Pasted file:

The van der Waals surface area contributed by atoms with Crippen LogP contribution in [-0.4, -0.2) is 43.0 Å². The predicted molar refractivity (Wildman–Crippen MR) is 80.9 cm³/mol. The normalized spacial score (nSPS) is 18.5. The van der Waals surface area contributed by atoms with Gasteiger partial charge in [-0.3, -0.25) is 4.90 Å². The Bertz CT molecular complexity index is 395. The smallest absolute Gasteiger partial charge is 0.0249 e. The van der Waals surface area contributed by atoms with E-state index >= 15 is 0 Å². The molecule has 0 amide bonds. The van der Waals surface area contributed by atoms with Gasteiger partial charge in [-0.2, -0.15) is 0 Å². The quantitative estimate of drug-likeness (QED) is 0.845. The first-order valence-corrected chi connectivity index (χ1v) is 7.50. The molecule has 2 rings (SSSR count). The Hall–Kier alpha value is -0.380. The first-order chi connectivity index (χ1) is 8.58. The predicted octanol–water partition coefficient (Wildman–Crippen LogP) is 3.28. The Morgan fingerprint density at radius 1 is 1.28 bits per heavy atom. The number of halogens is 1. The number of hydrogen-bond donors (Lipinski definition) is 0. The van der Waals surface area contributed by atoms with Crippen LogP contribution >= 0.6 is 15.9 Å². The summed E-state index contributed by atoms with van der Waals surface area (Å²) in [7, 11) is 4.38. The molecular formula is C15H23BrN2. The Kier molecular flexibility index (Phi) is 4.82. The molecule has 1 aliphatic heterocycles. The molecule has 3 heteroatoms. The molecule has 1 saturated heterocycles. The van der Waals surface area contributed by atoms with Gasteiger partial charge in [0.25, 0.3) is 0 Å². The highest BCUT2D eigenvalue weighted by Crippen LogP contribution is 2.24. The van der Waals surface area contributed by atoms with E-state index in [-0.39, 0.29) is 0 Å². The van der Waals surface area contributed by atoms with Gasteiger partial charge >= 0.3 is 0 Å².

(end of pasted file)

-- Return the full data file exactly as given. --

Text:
The van der Waals surface area contributed by atoms with Crippen LogP contribution in [-0.4, -0.2) is 43.0 Å². The predicted molar refractivity (Wildman–Crippen MR) is 80.9 cm³/mol. The normalized spacial score (nSPS) is 18.5. The van der Waals surface area contributed by atoms with Gasteiger partial charge in [-0.3, -0.25) is 4.90 Å². The Bertz CT molecular complexity index is 395. The smallest absolute Gasteiger partial charge is 0.0249 e. The van der Waals surface area contributed by atoms with E-state index >= 15 is 0 Å². The molecule has 0 amide bonds. The van der Waals surface area contributed by atoms with Gasteiger partial charge in [-0.2, -0.15) is 0 Å². The quantitative estimate of drug-likeness (QED) is 0.845. The first-order valence-corrected chi connectivity index (χ1v) is 7.50. The molecule has 2 rings (SSSR count). The Hall–Kier alpha value is -0.380. The first-order chi connectivity index (χ1) is 8.58. The predicted octanol–water partition coefficient (Wildman–Crippen LogP) is 3.28. The Morgan fingerprint density at radius 1 is 1.28 bits per heavy atom. The number of halogens is 1. The number of hydrogen-bond donors (Lipinski definition) is 0. The van der Waals surface area contributed by atoms with Crippen LogP contribution >= 0.6 is 15.9 Å². The summed E-state index contributed by atoms with van der Waals surface area (Å²) in [7, 11) is 4.38. The molecular formula is C15H23BrN2. The Kier molecular flexibility index (Phi) is 4.82. The molecule has 1 aliphatic heterocycles. The molecule has 3 heteroatoms. The molecule has 1 saturated heterocycles. The van der Waals surface area contributed by atoms with Gasteiger partial charge in [0.25, 0.3) is 0 Å². The highest BCUT2D eigenvalue weighted by Crippen LogP contribution is 2.24. The van der Waals surface area contributed by atoms with E-state index in [-0.39, 0.29) is 0 Å². The van der Waals surface area contributed by atoms with Gasteiger partial charge >= 0.3 is 0 Å².